I saw an AP puff piece this morning quoting rice farmer Ron Gertson on the dire economic consequences if the rice bandits don’t get their free water. Gerton is a multimillionaire welfare queen. He got close to $11 million in farm welfare from Uncle Sam in the last 15 years. Maybe he could take some from that boondoggle and dig an irrigation well. If reporters would check the farm subsidy database at EWG.ORG, they would find that rice farmers have their snouts in the federal trough and are not in anything like poverty. While the rice bandits whine, many businesses along Lakes Buchanan and Travis are heading for bankruptcy.
    LCRA has been complicit in the rice bandit boondoggle for more than half a century. LCRA must change its ways…or be scrapped. State Sen. Troy Fraser has tried in the past to change LCRA. Maybe the next Legislature will understand the correctness of his thoughts.

  • http://www.facebook.com/people/Blue-Glastron/100002166023382 Blue Glastron

    The genie is finally out of the bottle but the rice farmers keep trying to put it back in. They have charmed the LCRA for decades and gotten away with it. They even managed to finnagle a quasi closed door meeting with the LCRA, excluding the other stakeholders that worked openly with them for the last eighteen months on this new plan. They were caught red handed and of course the LCRA put their usual “spin” on the legitimacy of this meeting. Look at the dozens and dozens of letters of outrage on this topic that are posted on the LCRA website under the wmp. The rice farmers also have crop insurance for low yield years. They are worried about 2012 but don’t seem to care too much about the lake area business carnage that happened in 2011 when the rice farmers received a world record amount of water. Oh and ditto for 2009……oh and ditto again during the drought of 2006. The rice farmers have NEVER had to suffer, and let me be the first to ask “how does it feel?”.

    • Anonymous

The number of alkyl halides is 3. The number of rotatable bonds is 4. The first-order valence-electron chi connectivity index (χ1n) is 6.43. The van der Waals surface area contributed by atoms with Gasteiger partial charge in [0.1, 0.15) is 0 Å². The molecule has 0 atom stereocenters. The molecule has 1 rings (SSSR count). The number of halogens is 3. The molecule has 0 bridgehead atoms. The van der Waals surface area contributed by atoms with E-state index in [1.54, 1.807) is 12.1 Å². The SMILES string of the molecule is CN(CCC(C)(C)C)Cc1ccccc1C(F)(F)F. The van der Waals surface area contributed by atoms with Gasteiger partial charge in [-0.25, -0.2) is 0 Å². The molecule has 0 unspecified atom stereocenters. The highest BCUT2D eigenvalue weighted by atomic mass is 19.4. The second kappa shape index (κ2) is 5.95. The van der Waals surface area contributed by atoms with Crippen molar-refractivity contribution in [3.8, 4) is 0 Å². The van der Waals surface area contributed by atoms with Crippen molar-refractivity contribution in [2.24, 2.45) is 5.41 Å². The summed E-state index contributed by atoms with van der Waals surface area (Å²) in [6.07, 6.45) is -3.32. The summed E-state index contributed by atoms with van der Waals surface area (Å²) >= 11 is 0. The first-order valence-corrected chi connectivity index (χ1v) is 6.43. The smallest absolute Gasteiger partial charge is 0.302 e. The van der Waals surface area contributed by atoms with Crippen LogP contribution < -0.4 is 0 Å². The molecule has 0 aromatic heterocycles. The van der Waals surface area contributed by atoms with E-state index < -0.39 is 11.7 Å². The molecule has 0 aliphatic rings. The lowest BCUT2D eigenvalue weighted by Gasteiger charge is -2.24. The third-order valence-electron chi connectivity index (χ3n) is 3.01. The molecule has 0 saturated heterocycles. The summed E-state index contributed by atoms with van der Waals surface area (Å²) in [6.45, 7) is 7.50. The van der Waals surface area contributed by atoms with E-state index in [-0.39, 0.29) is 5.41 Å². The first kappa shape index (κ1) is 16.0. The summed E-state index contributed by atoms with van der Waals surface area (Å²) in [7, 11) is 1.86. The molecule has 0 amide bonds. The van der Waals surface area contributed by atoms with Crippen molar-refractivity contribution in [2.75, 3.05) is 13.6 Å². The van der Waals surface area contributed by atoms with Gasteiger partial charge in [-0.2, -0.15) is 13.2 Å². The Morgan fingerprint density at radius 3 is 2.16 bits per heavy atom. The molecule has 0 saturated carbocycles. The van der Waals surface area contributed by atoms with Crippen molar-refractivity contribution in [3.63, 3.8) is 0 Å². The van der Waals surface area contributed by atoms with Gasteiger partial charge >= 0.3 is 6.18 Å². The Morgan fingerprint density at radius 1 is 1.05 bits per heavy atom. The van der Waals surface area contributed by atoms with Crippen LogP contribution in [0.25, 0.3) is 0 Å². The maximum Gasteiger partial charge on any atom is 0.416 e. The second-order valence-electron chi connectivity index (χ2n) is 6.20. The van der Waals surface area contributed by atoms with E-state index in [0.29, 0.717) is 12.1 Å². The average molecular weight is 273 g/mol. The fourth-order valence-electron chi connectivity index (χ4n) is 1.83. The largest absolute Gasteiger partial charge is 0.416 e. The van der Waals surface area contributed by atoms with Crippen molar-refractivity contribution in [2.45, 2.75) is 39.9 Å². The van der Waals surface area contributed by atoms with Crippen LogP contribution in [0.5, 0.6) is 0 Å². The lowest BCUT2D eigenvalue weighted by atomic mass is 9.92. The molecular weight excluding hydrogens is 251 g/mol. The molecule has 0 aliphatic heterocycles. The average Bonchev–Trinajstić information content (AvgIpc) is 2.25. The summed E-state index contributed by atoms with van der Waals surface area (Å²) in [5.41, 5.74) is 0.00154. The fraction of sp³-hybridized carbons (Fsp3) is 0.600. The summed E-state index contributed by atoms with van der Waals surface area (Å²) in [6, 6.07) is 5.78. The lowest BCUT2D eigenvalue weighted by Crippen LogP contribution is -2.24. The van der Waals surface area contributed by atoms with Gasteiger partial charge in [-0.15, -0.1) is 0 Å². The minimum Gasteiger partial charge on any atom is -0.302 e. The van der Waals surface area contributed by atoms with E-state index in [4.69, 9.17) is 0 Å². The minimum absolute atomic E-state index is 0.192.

LCRA and the rice bandits have a symbiotic relationship. LCRA needs the rice farmers to “demand” water to run the hydro generators. No rice bandit “demand,” no big revenues for the LCRA watercrats.

  • A VOTER

    No, it is not fair.  The LCRA tells us all to conserve only so they can go and sell the water to other persons.  The water belongs to everyone, not just them.  That is why those who live along the Lakes pay these ungodly amount of property taxes.

    Now the LCRA who is just suppose to control the LAKES is said to be taking other peoples wells, property, and whatever else they can get their hands on (only so they can yet again sell the water).  Even if they do not reside on the Lakes.

    The economic impact on full lakes for tourism far out weighs anything that rice farms down stream can produce.  Consider that!

    Its all about money.  They claim they do what they do for the good of the community, but that is farthest from the truth.  IF that be fact, then they should allow us, the voters and residents of these communities to VOTE for the positions in office they currently do amongst themselves. 

    My water, my land, stay off of it!

  • Me

    HERE HERE to all of you!

    The LCRA is destroying the quality of life along the Highland Lakes.  They care nothing about those of us who live and have lived along the Lakes for decades.  Why should we conserve as they call it only so they can make money?  Makes no sense that residents have put up with this for as long as they have.

    File lawsuits against them and claim they have ruined your quality of life along the Lakes and that you would like them (or the rice farmers way down stream) to pay for your over priced property taxes!  If they want the water, make them pay US for it!

    Pockets run deep within.  Be very wary of that.